Finally, the last page is comical and romantic. Alex draws little cartoons of him working, sleeping on the job, and dreaming of his family that are playful and wistful. I love that Alex is always wearing his sailor hat in the drawings and we also find out that he slept on the top bunk of a bunk bed! In this letter he is looking forward to a visit home and think of himself in his family role, signing the letter Daddy.

On a more general side note: I really enjoy reading Alex’s letters because of the way he writes in English. For the most part, he writes so well that you wouldn’t realize that English wasn’t his first language. But every so often you can see that he phrases something oddly and I am able to hear his accent and remember a small bit of how he spoke. In this letter he writes, “I don’t know what will you do about the shows…” There are not many solid examples in this letter but you can see that his letters sound formal sometimes because he doesn’t organize sentences in the same order, or speak as casually as a native English speaker might. It is just something to note and I will try to point this out when we hear more from Alex.

Written by Molly

July 29, 2010 at 11:09 am

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Is the boy dead yet?

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In the last post you read a note from Sylvia to Alex. So now let’s meet Alex. Born in Fiume in 1912, he was the youngest of 4 – Anna, Serena, and Eugene – and born very weak. The family story is that when he was born his upstairs neighbor asked, quite bluntly, “Is the boy dead yet?” In his last years Alex often retold that story triumphantly, since he, in fact, lived to be 91.

At age 7 Alex ran away with his older brother, Eugenio (or Eugene), age 13. They happened to do this smack in the middle of the Hungarian Revolution of 1919. They were mistaken for Communist spies and imprisoned with Communists prisoners. My grandpa recalled singing “L’internationale” with them – an experience that would  – if we want to mythologize a little – influence the rest of both their lives.  Their father, David (my father’s namesake), had to travel to Hungary and bring them back to Fiume (aka Rijeka), which is currently in Croatia. Of course, at this time Fiume was going through some changes of it’s own. It is a port city on the Adriatic Sea, a very desirable location, and it fluctuated between Austro-Hungarian, Croat and Italian control. My grandfather grew up in a town with two identities. Before he learned to speak English in America he already spoke Hungarian and Italian.

Skipping ahead a bit, Alex went to Chicago in 1929, just in time for the Great Depression. As he said the last time I saw him (in his lively but slightly confused old age), “Huge crowds were waiting for me when I got off the plane [he arrived on a boat] and they all sang ‘Happy Days Are Here Again.'” You may want to know, before going any further, that my family has at least two vices: Exaggerating and (you’ll find out) crude humor.

Alex was drafted into the Navy during World War II – an experience we heard very little about until he confided at the end of his life some of the fear he had felt during battle.

Alex spoke with a beautiful and thick accent. Often inserting “what do you call it” in the middle of sentences even when he did know what “it” was called. He was lovely and caring and jokingly misogynistic, often calling females in his family “woman” and asking me from the age of 11 when I was going to get married. He called me chipichoopie or puchicoocoo most of the time (the origins and spelling of which I do not know), and rarely by my name.  He made the best tomato sauce. I miss him dearly.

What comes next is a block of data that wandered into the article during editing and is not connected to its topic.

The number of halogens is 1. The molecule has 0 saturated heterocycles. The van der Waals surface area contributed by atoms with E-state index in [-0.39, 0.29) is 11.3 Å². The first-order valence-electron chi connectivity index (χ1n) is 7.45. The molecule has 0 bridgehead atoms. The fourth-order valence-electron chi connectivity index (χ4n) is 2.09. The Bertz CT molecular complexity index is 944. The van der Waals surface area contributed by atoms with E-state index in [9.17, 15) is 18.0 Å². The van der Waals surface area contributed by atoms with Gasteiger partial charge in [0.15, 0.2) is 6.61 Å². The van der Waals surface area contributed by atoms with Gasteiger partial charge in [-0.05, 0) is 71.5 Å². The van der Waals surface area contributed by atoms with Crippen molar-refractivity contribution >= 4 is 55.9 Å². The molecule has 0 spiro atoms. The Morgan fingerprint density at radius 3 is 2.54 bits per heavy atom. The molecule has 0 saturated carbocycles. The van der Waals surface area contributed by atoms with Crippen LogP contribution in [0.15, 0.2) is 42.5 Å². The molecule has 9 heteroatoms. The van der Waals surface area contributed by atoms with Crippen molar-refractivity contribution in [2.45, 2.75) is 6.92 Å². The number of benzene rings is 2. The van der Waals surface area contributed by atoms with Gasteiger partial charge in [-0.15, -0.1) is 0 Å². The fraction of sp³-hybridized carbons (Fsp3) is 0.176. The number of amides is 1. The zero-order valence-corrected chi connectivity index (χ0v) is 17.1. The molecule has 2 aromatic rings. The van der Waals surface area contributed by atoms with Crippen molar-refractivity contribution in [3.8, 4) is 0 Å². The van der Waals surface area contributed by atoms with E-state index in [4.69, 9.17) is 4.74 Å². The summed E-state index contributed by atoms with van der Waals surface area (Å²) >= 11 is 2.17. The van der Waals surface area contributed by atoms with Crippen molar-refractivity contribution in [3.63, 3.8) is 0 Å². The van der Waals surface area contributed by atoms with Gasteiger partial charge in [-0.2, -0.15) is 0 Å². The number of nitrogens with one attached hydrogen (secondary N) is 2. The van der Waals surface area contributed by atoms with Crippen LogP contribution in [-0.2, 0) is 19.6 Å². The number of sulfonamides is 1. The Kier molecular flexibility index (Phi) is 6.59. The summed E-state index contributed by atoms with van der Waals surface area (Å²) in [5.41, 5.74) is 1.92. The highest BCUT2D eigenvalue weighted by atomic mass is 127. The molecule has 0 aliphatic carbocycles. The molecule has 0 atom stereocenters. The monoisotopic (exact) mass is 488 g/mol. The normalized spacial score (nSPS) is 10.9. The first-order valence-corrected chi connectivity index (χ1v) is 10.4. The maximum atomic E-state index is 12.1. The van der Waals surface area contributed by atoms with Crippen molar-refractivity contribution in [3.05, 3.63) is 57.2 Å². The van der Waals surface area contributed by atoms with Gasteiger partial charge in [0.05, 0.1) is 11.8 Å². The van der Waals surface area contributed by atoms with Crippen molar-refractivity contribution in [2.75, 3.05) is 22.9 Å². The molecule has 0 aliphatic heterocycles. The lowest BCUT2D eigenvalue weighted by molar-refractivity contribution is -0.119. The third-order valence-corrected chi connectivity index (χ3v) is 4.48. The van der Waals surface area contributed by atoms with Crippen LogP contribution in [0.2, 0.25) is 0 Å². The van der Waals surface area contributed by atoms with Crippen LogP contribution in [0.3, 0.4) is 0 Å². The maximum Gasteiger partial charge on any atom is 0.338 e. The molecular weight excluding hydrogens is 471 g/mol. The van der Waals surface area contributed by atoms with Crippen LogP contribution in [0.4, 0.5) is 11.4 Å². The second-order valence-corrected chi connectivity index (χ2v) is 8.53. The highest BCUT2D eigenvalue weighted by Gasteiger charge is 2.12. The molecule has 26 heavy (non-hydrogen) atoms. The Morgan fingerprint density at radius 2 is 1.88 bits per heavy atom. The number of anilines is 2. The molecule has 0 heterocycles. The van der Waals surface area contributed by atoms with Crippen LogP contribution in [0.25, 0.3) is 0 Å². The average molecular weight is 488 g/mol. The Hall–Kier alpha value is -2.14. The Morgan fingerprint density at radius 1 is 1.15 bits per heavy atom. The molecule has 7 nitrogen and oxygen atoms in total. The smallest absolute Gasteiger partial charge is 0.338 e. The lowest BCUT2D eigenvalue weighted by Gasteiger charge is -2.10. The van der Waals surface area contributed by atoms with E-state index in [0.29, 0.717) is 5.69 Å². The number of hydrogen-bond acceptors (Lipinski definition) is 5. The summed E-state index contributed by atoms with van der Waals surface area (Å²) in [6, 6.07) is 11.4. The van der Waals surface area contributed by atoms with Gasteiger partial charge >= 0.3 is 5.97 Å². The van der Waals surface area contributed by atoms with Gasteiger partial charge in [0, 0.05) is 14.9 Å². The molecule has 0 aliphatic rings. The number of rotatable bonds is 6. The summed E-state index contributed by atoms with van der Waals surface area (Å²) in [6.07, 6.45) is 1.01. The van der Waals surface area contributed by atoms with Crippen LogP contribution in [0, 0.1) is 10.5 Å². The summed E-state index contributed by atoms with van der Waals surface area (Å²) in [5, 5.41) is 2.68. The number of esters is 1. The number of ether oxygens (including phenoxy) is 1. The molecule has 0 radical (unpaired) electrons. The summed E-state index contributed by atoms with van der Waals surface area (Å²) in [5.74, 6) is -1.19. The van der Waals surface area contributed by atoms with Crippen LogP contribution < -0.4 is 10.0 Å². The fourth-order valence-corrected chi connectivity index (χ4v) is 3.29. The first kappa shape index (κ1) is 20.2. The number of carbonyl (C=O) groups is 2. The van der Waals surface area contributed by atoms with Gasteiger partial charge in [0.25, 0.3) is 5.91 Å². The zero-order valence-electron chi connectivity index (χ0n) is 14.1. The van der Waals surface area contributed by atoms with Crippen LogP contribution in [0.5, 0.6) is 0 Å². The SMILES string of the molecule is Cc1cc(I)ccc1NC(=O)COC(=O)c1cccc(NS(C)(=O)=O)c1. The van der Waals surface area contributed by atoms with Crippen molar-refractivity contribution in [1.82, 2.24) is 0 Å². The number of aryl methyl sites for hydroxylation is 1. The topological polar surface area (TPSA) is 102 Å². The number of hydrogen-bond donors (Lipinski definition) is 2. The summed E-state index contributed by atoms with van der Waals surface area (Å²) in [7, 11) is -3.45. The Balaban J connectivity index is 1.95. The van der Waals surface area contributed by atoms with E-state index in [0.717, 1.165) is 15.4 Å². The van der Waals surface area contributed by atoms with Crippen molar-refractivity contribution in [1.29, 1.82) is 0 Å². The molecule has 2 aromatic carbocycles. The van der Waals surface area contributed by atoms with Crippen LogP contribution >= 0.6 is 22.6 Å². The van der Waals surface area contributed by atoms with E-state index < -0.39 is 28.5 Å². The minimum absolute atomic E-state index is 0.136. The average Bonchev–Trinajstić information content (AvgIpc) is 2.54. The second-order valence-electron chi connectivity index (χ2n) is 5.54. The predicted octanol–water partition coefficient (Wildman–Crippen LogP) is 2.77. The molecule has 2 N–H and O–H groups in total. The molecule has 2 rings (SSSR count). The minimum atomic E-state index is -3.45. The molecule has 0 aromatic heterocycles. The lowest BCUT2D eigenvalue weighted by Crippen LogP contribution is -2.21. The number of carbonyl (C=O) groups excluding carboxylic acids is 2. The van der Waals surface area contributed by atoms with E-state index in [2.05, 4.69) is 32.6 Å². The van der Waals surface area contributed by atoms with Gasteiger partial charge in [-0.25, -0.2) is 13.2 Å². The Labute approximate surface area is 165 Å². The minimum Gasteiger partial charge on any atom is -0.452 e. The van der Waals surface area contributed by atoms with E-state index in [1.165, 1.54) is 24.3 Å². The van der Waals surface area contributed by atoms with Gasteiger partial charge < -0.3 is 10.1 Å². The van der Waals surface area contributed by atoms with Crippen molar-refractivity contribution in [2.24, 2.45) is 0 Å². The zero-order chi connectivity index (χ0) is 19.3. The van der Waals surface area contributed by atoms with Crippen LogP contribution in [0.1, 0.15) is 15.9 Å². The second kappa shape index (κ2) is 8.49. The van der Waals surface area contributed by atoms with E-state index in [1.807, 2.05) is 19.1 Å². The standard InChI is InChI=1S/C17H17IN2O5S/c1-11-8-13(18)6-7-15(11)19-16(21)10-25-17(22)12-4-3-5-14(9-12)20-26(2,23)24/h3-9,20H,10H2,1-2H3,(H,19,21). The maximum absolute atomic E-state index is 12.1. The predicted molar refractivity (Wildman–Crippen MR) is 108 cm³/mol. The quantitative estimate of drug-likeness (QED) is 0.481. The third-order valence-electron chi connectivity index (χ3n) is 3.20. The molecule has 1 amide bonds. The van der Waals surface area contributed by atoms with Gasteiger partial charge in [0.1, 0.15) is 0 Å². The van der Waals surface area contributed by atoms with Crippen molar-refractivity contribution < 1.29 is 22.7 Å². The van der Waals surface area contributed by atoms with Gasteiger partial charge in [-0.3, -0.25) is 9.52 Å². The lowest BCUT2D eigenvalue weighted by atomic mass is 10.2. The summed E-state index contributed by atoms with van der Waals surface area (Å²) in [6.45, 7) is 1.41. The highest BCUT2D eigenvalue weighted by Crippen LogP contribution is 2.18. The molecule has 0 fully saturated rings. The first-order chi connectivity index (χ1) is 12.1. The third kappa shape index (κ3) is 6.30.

Written by Molly

April 18, 2010 at 9:43 pm

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Birth

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Dearest –

I love you…
And if you love me-
Come to the hospital
In a 1-2-3!
______________
Gone to Beth Israel –
Be calm, daddy. – (I am not!)

Love -
Sylvia

(First I’ll call the doc from the drug store.)

2 o’clock.

This note, scribbled to Alex on June 8th, 1943, the day Sylvia gave birth to my Aunt Adrienne, encapsulates Sylvia’s spunk and charm. On my best days I can only hope to be as clever and lovely as she when she was in labor.

This rhyming, calming, joyful message isn’t the beginning of the story and it isn’t the end but it certainly is one beginning and I’ve got to start somewhere. As this blog unfolds you, imagined reader, will read the correspondence between my grandmother, Sylvia, and my grandfather, Alex, as they navigated through one of the nation’s most trying times.

These posts will focus on their letters, the historical context of the letters, and my experience learning about Alex and Sylvia’s lives. Alex and Sylvia lived in the Fort Greene Projects of Brooklyn in the 1940s and 50s. Alex, like thousands of men, was in the Navy and sent abroad during World War II. Sylvia, like thousands of women, stayed at home with a newborn child, Adrienne – most often referred to in the letters as “Cookie.”

I never met Sylvia but I hope to begin to understand who she was as I read and write about her. She has long been a mysterious presence in the family history. She is someone who is never forgotten but hardly known by any living family members. These are the two protagonists in this unfolding story. The progenitors.

This week marks the 6th anniversary of Alex’s death at the age of 91. At a Passover seder that my roommates arranged I realized that the last seder I attended was just days before Alex died, my senior year of high school. I am looking to understand who Alex was as a person long before he was my grandfather.

This blog is about discovering who these two people – who are both typical and unique – were and what their relationship meant. I never knew Sylvia, but she and my grandfather wrote hundreds of letters during the years that Alex was stationed abroad – letters that I cannot adequately describe with a few trite adjectives.

This is the story of one part of the nation’s history filtered through one well-documented relationship. I think this is a journey that should be shared and valued.

Written by Molly

April 5, 2010 at 9:42 pm